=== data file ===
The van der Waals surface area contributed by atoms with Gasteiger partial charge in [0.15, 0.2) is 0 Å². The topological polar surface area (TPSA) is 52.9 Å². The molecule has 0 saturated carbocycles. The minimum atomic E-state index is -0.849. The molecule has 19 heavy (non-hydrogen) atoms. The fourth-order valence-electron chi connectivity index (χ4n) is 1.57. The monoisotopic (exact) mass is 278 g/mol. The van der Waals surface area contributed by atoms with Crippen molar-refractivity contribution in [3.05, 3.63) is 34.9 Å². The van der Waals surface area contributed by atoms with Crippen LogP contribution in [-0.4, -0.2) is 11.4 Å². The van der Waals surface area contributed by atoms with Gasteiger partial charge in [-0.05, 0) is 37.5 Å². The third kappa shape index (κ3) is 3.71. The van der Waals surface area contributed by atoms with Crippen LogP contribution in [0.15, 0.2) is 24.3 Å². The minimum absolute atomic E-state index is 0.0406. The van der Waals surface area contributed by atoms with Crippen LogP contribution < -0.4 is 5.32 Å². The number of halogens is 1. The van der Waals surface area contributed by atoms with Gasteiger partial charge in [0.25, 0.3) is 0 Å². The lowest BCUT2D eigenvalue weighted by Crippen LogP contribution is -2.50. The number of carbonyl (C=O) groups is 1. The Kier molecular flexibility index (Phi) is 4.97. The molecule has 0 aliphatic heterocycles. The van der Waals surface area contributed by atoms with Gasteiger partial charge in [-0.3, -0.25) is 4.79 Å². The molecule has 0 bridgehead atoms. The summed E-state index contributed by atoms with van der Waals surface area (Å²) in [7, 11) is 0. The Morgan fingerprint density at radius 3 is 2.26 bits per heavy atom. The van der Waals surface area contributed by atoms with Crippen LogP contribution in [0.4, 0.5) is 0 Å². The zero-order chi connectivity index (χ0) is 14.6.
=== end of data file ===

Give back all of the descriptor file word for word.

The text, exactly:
The van der Waals surface area contributed by atoms with Gasteiger partial charge in [0.15, 0.2) is 0 Å². The topological polar surface area (TPSA) is 52.9 Å². The molecule has 0 saturated carbocycles. The minimum atomic E-state index is -0.849. The molecule has 19 heavy (non-hydrogen) atoms. The fourth-order valence-electron chi connectivity index (χ4n) is 1.57. The monoisotopic (exact) mass is 278 g/mol. The van der Waals surface area contributed by atoms with Crippen molar-refractivity contribution in [3.05, 3.63) is 34.9 Å². The van der Waals surface area contributed by atoms with Crippen LogP contribution in [-0.4, -0.2) is 11.4 Å². The van der Waals surface area contributed by atoms with Gasteiger partial charge in [-0.05, 0) is 37.5 Å². The third kappa shape index (κ3) is 3.71. The van der Waals surface area contributed by atoms with Crippen LogP contribution in [0.15, 0.2) is 24.3 Å². The minimum absolute atomic E-state index is 0.0406. The van der Waals surface area contributed by atoms with Crippen LogP contribution < -0.4 is 5.32 Å². The number of halogens is 1. The van der Waals surface area contributed by atoms with Gasteiger partial charge in [0.25, 0.3) is 0 Å². The lowest BCUT2D eigenvalue weighted by Crippen LogP contribution is -2.50. The number of carbonyl (C=O) groups is 1. The Kier molecular flexibility index (Phi) is 4.97. The molecule has 0 aliphatic heterocycles. The van der Waals surface area contributed by atoms with Gasteiger partial charge in [-0.3, -0.25) is 4.79 Å². The molecule has 0 bridgehead atoms. The summed E-state index contributed by atoms with van der Waals surface area (Å²) in [7, 11) is 0. The Morgan fingerprint density at radius 3 is 2.26 bits per heavy atom. The van der Waals surface area contributed by atoms with Crippen LogP contribution in [0.4, 0.5) is 0 Å². The zero-order chi connectivity index (χ0) is 14.6.